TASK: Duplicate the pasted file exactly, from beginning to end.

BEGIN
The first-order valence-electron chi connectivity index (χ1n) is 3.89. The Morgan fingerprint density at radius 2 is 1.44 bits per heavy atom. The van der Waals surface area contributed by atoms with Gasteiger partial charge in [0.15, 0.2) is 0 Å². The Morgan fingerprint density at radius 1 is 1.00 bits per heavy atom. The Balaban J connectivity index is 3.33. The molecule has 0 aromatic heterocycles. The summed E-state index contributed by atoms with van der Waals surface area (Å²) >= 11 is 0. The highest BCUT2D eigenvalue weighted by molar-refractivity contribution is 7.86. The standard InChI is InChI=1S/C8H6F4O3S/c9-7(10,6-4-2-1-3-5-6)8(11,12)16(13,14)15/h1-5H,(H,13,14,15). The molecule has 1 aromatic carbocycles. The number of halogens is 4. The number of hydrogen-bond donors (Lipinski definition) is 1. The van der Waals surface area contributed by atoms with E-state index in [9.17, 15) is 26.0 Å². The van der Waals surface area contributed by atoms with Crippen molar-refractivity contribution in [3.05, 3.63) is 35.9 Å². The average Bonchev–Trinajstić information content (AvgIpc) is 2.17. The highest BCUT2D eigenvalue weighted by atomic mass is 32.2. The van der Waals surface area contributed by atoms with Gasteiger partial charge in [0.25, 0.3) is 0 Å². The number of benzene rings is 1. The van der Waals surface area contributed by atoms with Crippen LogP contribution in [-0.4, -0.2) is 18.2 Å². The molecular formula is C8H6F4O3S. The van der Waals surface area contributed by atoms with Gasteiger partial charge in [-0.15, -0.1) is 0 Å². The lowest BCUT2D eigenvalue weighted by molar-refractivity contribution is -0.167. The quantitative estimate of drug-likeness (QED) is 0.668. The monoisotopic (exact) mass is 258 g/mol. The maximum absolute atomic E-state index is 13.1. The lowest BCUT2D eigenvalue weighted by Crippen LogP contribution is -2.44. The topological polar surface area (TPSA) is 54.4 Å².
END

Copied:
The first-order valence-electron chi connectivity index (χ1n) is 3.89. The Morgan fingerprint density at radius 2 is 1.44 bits per heavy atom. The van der Waals surface area contributed by atoms with Gasteiger partial charge in [0.15, 0.2) is 0 Å². The Morgan fingerprint density at radius 1 is 1.00 bits per heavy atom. The Balaban J connectivity index is 3.33. The molecule has 0 aromatic heterocycles. The summed E-state index contributed by atoms with van der Waals surface area (Å²) >= 11 is 0. The highest BCUT2D eigenvalue weighted by molar-refractivity contribution is 7.86. The standard InChI is InChI=1S/C8H6F4O3S/c9-7(10,6-4-2-1-3-5-6)8(11,12)16(13,14)15/h1-5H,(H,13,14,15). The molecule has 1 aromatic carbocycles. The number of halogens is 4. The number of hydrogen-bond donors (Lipinski definition) is 1. The van der Waals surface area contributed by atoms with E-state index in [9.17, 15) is 26.0 Å². The van der Waals surface area contributed by atoms with Crippen molar-refractivity contribution in [3.05, 3.63) is 35.9 Å². The average Bonchev–Trinajstić information content (AvgIpc) is 2.17. The highest BCUT2D eigenvalue weighted by atomic mass is 32.2. The van der Waals surface area contributed by atoms with Gasteiger partial charge in [0.25, 0.3) is 0 Å². The number of benzene rings is 1. The van der Waals surface area contributed by atoms with Crippen LogP contribution in [-0.4, -0.2) is 18.2 Å². The molecular formula is C8H6F4O3S. The van der Waals surface area contributed by atoms with Gasteiger partial charge in [-0.15, -0.1) is 0 Å². The lowest BCUT2D eigenvalue weighted by molar-refractivity contribution is -0.167. The quantitative estimate of drug-likeness (QED) is 0.668. The monoisotopic (exact) mass is 258 g/mol. The maximum absolute atomic E-state index is 13.1. The lowest BCUT2D eigenvalue weighted by Crippen LogP contribution is -2.44. The topological polar surface area (TPSA) is 54.4 Å².